“Crazy” Outtakes, Part 7: Narcissism, Weed, Booze and Goiters
Posted Mar 27 2011 2:48pm
Click here if this is your first time visiting the Crazy Outtakes section of the site.
I believe this was written in 2005. It originally began as a chapter about working with Narcissist Personality Disorder and how challenging the work can be. It was also a caveat to therapists about taking unadulterated pleasure in the outlandishness of a client’s narrative, as this can damage the therapeutic work. Neither of those goals came to fruition, so instead you get two disjointed and somewhat ridiculous tales about a guy who enjoys acting like a raging asshole. With such a ringing endorsement you should obviously be biting your lip with excitement at what’s about to come. However, I did promise to post the bad with the good, so have at it and try to contain your disappointment.
Recently, one of my extremely entertaining clients, whom I’ll call Josh, began our session with the following:
“You know those entrepreneurial seminars that I like, the ones that help people with tons of money like me make more money?”
Josh was the recipient of a trust fund and invested most of it to become a multi-millionaire by the time he was 24. Now he’s 27, and is “totally living high on the hog with his sometimes bitch wife.” He really has no idea why standard rules of society should apply to him. Some would call him a narcissist, but his brutal honesty of his shortcomings (“I’m an asshole, plain and simple”) and lack of real antagonistic edge make this diagnosis slightly off.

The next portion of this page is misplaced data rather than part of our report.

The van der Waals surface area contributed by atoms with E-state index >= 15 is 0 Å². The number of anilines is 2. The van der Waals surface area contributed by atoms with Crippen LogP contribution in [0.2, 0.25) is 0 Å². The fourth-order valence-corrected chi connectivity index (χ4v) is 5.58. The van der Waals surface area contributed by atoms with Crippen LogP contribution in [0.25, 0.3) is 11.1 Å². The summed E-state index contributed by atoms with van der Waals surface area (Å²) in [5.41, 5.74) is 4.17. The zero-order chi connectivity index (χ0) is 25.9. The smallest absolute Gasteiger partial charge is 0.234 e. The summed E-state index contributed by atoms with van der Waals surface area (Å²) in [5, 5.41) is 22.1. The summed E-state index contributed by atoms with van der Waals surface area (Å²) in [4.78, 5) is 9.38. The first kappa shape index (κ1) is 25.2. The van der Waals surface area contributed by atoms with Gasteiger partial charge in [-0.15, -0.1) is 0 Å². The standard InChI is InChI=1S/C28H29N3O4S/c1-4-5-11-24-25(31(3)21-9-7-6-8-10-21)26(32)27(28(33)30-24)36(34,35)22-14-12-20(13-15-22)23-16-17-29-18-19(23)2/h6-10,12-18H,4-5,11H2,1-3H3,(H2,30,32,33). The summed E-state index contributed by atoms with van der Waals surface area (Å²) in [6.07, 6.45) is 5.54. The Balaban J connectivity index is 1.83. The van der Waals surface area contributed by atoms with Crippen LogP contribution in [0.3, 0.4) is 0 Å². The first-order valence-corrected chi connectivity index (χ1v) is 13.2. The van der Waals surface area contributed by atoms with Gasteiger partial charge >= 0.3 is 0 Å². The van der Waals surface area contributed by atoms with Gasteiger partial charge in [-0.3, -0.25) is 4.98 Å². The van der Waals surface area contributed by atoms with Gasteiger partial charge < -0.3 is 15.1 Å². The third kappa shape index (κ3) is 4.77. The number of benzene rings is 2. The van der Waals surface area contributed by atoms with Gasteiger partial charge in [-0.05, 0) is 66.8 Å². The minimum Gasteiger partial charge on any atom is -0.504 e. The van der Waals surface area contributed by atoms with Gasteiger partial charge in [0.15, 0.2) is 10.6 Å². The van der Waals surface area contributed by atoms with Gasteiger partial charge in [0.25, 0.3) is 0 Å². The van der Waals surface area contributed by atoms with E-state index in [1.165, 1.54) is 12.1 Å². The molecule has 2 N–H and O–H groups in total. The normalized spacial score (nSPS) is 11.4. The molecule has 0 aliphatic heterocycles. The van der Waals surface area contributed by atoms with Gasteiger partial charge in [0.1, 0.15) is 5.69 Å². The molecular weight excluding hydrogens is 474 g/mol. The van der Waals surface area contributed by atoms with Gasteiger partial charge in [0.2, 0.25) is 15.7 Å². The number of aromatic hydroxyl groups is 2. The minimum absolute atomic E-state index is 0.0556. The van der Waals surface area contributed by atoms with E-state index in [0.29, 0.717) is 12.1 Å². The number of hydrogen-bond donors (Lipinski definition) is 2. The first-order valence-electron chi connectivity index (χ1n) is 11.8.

“I’ve never been to one of those, but I’ve heard of them,” I said.
“Well, my sometimes bitch wife wouldn’t let me go to one this month. We had to go do a ‘Spit Shine your Marriage’ course. It was all fucking day. So the dude running it is talking about negative energy in the home, and he had us break up into couples, and told us to think of the most negative thing we could about our partner. Then we were supposed to try to send that negative thing or thought or whatever to the partner, just using energy.”
“That sounds pretty interesting. How did it go?”
“That’s where the problem comes in. I started giggling, because my wife has a goiter on the lower part of her neck that is, no lie, the size of one of those mini footballs that you’d throw around the school yard. So I missed the part in the instructions where he said ‘just using energy,’ and when he said ‘Go!’ I ripped into her about the goiter. I told her it was the ugliest woman I had ever seen, and that I’d bet the goiter was actually cancerous. I squeezed in there that it looked like she had two heads before she ran off in tears. I didn’t even know what I did wrong until the instructor came over and asked me to relay the story to him. She hasn’t spoken to me all week.”
Stories like these from Josh aren’t really anything new, he’s essentially a social faux pas machine. The issue is getting him to see how his behavior impacts others. It isn’t nearly as easy it it might seem.
“Jesus Josh, we go through stuff like this all the time, it seems almost weekly at this point. You are always making fun of other people and laughing at them, to their face no less. I don’t get what the thrill is for you.”
“No, I swear, I just didn’t hear the last part of the instructions.”
“But isn’t that because you were already using your wife’s deformity to have a laugh? You were already thinking of cruel things to say to her before you even had a chance to hear what you were supposed to do with your thoughts.”
“You see anything wrong with that?”
“Not exactly. I didn’t like seeing her cry, but she should have been to a dermatologist years ago for that shit!”
“You don’t see anything wrong with making fun of a woman’s…handicap? Right to her face?